Rare Lung Disease

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General Information

Rare Lung Disease Week

Hermansky-Pudlak Syndrome (HPS) is a rare autosomal recessive disease that is most prevalent in the northwest section of Puerto Rico, where the frequency is 1 in 1800 due to a founder mutation.  However, Hermansky-Pudlak Syndrome has now been reported worldwide, and more than 1100 individuals have registered with Hermansky-Pudlak Syndrome Network (www.hpsnetwork.org).  Symptoms of Hermansky-Pudlak Syndrome include oculocutaneous albinism (OCA), bleeding due to platelet dysfunction, and colitis and highly penetrant pulmonary fibrosis in some groups of young adults.  There are now 9 reported genetically distinct subtypes of Hermansky-Pudlak Syndrome (denoted HPS-1-9), but interstitial lung disease and pulmonary fibrosis have only been observed in subtypes HPS-1, HPS-2, and HPS-4.  Hermansky-Pudlak Syndrome diagnostic criteria include tyrosinase-positive OCA and a specific platelet storage pool deficiency.  Standard laboratory blood test results are not sufficient to diagnosis of Hermansky-Pudlak Syndrome, and examination of platelet dense granules by electron microscopy must be performed by an experienced lab.  Since pulmonary fibrosis has only been observed in patients with HPS-1, HPS-2, and HPS-4, it is clinically important to know the HPS subtype.

Nonproductive cough and progressive shortness of breath on exertion are the most common presenting pulmonary symptoms. Hermansky-Pudlak Syndrome pulmonary fibrosis exhibits some clinical and radiographic features found in idiopathic pulmonary fibrosis (IPF), but occurs at a younger age.  Lung histology from affected Hermansky-Pudlak Syndrome patients also shares some similarities to the patterns observed in IPF, including hyperplastic type II alveolar epithelial cells (AECs).  However, other features of Hermansky-Pudlak Syndrome pulmonary fibrosis are not typical for idiopathic pulmonary fibrosis, including the presence of irregular lamellar bodies and lipid accumulation in AECs, and the presence of alveolar inflammation and alveolar macrophage activation.  Diagnosis of pulmonary fibrosis is made by chest high resolution CT scan, as lung biopsy is generally contraindicated because of bleeding complications.  The natural history of pulmonary fibrosis in HPS has been reported as variable but universally progressive, with mortality commonly occurring typically in the 4th-5th decades of life, and with an approximate survival of two years after forced vital capacity (FVC) reaches 50% of predicted values. However, the age of death has ranged from 26-61 years, and decline in FVC is not uniform.  Emerging therapies for Idiopathic Pulmonary Fibrosis (IPF) may also have a role in treating HPS patients who have patterns of pulmonary fibrosis similar to that seen in IPF.  Lung transplantation has also helped a small number of patients.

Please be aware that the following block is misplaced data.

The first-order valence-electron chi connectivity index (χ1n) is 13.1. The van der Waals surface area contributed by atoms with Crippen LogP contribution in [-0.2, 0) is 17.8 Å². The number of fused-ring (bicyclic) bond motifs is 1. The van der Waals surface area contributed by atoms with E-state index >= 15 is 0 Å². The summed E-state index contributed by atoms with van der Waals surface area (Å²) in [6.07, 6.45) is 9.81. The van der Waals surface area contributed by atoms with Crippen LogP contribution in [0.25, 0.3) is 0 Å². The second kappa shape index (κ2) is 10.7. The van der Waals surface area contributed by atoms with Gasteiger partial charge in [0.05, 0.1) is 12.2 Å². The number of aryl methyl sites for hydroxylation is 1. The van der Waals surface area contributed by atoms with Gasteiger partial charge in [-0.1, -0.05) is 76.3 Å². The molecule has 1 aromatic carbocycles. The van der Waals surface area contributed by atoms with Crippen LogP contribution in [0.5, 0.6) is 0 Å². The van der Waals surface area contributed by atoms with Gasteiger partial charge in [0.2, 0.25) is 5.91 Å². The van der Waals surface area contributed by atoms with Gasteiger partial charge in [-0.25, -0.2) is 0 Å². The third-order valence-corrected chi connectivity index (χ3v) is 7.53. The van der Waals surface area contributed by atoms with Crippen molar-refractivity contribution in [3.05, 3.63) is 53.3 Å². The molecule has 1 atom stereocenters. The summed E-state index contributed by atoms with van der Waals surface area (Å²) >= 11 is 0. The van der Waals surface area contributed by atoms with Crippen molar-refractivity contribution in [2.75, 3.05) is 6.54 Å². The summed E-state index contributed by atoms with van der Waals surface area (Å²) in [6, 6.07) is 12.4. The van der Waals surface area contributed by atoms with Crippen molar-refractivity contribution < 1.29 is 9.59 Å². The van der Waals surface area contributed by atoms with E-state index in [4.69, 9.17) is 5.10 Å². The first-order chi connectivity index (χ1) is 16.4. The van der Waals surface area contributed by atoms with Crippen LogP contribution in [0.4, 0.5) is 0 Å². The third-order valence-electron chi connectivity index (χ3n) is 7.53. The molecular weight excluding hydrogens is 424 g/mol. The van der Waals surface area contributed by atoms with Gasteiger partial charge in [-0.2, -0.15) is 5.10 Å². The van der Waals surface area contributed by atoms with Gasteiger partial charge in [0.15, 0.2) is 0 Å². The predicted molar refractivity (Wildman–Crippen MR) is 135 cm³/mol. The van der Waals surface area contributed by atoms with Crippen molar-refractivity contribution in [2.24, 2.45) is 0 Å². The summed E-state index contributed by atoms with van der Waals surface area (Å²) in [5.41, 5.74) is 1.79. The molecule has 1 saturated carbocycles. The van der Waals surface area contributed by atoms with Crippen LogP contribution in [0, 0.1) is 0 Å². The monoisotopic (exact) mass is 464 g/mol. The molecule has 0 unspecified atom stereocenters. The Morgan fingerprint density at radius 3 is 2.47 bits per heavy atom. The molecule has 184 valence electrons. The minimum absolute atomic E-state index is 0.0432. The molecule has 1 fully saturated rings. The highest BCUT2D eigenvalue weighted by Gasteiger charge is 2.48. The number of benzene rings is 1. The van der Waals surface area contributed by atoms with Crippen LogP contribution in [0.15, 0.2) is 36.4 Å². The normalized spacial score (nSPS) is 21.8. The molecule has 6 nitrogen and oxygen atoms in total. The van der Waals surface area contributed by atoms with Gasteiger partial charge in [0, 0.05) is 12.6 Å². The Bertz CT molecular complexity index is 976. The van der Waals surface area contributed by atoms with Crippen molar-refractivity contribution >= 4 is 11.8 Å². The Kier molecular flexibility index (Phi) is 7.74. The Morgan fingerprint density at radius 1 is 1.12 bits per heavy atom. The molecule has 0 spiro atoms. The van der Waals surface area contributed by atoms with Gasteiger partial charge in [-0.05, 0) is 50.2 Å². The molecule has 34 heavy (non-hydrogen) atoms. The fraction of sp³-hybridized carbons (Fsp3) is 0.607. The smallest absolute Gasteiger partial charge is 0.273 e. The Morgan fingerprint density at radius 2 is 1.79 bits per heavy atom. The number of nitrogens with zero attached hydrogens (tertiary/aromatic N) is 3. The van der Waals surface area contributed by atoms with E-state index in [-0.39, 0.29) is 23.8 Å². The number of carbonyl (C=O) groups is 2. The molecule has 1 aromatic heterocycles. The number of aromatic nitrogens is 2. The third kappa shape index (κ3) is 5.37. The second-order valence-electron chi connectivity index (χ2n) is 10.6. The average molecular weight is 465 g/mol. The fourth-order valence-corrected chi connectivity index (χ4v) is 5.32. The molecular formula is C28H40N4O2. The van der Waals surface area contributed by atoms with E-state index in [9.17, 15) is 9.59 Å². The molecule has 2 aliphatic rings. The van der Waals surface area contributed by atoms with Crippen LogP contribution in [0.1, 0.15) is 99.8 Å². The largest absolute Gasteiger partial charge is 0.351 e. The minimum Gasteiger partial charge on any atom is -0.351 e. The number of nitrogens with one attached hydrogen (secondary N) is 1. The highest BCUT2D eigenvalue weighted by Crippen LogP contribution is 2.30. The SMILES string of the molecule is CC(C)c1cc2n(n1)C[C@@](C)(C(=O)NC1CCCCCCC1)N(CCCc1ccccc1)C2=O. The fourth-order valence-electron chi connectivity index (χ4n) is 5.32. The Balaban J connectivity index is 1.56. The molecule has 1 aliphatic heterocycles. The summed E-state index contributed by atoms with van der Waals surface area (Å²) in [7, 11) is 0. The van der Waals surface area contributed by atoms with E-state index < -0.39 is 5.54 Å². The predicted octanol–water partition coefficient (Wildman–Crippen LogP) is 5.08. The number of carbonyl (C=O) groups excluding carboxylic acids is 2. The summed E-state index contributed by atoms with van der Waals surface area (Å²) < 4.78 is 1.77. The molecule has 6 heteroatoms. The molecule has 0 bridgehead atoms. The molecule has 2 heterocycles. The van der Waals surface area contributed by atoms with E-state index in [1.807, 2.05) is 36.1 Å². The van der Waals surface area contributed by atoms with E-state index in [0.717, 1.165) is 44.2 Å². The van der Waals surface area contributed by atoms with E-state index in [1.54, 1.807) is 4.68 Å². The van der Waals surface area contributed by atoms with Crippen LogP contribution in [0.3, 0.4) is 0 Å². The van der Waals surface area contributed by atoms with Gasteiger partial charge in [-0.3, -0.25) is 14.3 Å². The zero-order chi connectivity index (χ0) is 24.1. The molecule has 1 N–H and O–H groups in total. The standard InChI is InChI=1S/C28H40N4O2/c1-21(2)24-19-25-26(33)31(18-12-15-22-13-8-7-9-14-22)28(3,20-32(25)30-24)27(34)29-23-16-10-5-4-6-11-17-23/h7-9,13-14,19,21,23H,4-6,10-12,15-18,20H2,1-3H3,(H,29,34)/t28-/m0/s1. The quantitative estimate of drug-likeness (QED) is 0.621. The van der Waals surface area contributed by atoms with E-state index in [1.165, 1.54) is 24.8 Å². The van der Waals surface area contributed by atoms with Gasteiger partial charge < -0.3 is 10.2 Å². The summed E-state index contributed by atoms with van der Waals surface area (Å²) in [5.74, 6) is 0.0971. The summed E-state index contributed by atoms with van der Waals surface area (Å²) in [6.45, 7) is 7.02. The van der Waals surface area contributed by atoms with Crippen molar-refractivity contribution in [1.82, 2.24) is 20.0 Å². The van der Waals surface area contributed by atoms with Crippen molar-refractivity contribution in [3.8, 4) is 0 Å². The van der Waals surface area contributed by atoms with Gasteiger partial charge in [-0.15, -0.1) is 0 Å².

Bibliography:

Hermansky-Pudlak syndrome: health care throughout life. Seward SL Jr, Gahl WA. Pediatrics. 2013 Jul;132(1):153-60. doi: 10.1542/peds.2012-4003. Epub 2013 Jun 10. Review. PMID: 23753089

Congenital disorders associated with platelet dysfunctions. Nurden P, Nurden AT. Thromb Haemost. 2008 Feb;99(2):253-63. doi: 10.1160/TH07-09-0568. Review. PMID:  18278172

Genetic studies provide clues on the pathogenesis of idiopathic pulmonary fibrosis. Kropski JA, Lawson WE, Young LR, Blackwell TS. Dis Model Mech. 2013 Jan;6(1):9-17.


Four Facts About Hermansky-Pudlak Syndrome

  1. Hermansky-Pudlak Syndrome (HPS) gene causes pulmonary fibrosis in gene types 1, 2 and 4; therefore, it can be followed prior to patient reported symptoms. New research centers opening in the Rare Lung Disease Consortium, part of ORD/NCATS, will begin to study the PFT’s of children.

  2. Hermansky-Pudlak Syndrome is characterized by a platelet bleeding disorder. In the past, the standard of care supported platelet transfusions to prevent bleeding during surgical and dental procedures. Because of the formation of antibodies that can cause difficulty matching lungs for transplant, the recommendation is to keep platelets on standby until needed rather than transfusing liberally.

  3. Postoperatively, platelets and medications that enhance clotting are routinely prescribed after surgeries. Careful use of this therapy with attention to dosing and timing is necessary as DVT’s and unwanted clotting have occurred from possible overcorrection.

  4. Recently published research in the Journal of Genetic Counseling reported in an article “The Misdiagnosis of a Rare Disease: The Journey to a Hermansky-Pudlak Syndrome Diagnosis” that the mean number of years from first symptom to diagnosis was sixteen, and 76 percent of individuals were initially misdiagnosed.